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“Yet sprinkle sordid ashes all around and load with fattening dung thy fallow ground, a change of seed for meagre soil is best and earth manured not idle though at rest.” – Virgil

On January 7, 2013 I arrived at the Abbey of Gethsemani in rural Kentucky. I was there for a five day, unstructured, silent retreat. There were talks I could attend, monks who would counsel me, and prayer services and mass I could join, but that was all optional. Each participant was left to decide how they wanted to spend their time.

I spent my first six hours thinking about how I was going to write about the experience. As I settled into the silence, I was constantly composing paragraphs in my head, editing as I went, hoping I would be able to do justice to my week of solitude.

As words to describe the retreat bounced around my brain, I realized that if I was going to have a true retreat experience, I was going to have to stop writing about it and just have it. I was there to be quiet and get still and I wasn’t going to be able to do either if I was worried about sharing what happened. I realized what happened at retreat would have to stay at retreat.

It was a worthwhile experience that I would happily do again. Because of the pact I made with myself, this is all I’m choosing to share. We have to keep some things for just for us. This if one of them for me.

Since many of you have been curious about my retreat, I will say this, I believe it’s vitally important that we each carve out time that is just for us to reflect and learn and grow. Be it for a week, a day, or an hour, we all need to step out of our everyday lives from time to time.

If you are interested in pursuing a retreat of your own, here are a few things to think about:

– What do you really need? 
– How much time can you reasonably devote to planning, travel, and retreating?
– What can you afford?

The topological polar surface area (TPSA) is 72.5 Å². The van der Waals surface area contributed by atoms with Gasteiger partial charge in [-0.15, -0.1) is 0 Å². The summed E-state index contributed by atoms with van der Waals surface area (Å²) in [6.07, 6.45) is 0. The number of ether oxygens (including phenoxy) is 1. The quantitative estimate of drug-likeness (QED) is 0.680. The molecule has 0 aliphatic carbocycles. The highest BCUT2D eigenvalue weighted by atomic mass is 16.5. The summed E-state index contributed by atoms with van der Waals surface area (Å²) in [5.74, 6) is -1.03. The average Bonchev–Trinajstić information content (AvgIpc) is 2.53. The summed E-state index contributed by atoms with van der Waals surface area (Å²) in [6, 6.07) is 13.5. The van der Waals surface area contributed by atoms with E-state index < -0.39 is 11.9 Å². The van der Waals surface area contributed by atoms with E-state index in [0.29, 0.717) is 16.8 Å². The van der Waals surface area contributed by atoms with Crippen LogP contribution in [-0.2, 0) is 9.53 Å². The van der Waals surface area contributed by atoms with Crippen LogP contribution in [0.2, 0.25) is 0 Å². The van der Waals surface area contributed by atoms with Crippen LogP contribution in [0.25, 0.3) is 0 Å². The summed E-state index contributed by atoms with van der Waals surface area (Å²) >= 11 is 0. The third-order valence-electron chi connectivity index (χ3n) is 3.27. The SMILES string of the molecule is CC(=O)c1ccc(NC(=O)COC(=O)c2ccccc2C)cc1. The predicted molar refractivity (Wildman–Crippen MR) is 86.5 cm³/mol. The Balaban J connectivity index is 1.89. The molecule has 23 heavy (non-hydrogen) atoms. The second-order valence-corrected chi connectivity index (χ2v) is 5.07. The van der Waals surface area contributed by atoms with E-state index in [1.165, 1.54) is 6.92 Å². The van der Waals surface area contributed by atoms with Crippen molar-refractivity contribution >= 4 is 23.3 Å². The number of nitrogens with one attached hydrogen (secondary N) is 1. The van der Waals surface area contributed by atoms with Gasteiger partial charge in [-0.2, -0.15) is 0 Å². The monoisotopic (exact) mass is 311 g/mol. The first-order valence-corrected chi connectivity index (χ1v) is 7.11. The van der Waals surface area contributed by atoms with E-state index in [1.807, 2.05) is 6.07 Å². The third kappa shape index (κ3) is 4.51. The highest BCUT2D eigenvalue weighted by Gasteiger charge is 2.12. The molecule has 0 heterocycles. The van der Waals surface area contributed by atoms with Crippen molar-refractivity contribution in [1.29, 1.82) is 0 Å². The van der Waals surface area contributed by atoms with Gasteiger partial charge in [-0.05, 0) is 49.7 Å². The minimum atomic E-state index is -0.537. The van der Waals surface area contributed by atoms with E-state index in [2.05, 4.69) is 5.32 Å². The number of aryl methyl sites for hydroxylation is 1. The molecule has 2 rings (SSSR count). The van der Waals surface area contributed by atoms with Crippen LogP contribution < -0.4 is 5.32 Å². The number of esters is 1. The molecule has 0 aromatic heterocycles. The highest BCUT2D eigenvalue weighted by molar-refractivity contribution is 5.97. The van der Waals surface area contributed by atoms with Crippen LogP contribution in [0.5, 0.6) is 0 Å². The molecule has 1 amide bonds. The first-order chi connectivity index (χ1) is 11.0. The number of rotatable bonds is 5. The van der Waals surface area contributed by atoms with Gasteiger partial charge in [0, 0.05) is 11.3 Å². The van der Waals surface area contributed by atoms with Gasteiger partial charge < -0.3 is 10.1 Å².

This was the perfect experience for me at this time in my life, but we all need different things at different times. Before choosing a retreat we have to ask ourself what do we really need to return home invigorated and refreshed. The best thing might be pampering at a spa or a weekend seminar or workshop or a physical challenge or just time away in quiet reflection. Some may want to go alone like I did and savor the solitude. Then again, time away with like-minded people may be a better choice.

We really need to dig deep and be brutally honest about what we need. It would be a shame to invest in any type of retreat only to return home stressed and frazzled. When planning a retreat, we have to be a bit selfish even if it’s uncomfortable. The idea is that we retreat from our daily life so we can return reenergized. That won’t happen if we don’t give ourself exactly what we need.


Once I decided I needed a week of silence, everything fell together quickly. In one long evening of internet research, I found the Abbey at Gesthmani and contacted them. I had a confirmation from Brother Luke the next day. Realistically, the Abbey was a little far (seven-ish hours by car from my Atlanta suburb). Flying wasn’t a viable option. In the end, since it offered everything else I wanted, I sucked it up. Something more accessible would have been nice and I’ll keep that in mind next time.

My total investment in time for this retreat was just under eight days. This number includes planning, travel, and retreating. With teens at home, a job with flexibility, and co-workers willing to cover for me, I felt comfortable giving myself this much time.

It hasn’t always been this way. When my kids were little, even a cup of coffee with friends was difficult to negotiate. I’ve also had jobs where taking anytime off was next to impossible to coordinate due to deadlines, workload, schedules, etc.

We need to realistically look at our lives and decide just how much time we can comfortably take. While my five days of silence were blissful, it would have been another story if I had spent the time away worried about family or work. The last thing we want is to spend our retreat time stressing about what’s going on in our everyday lives.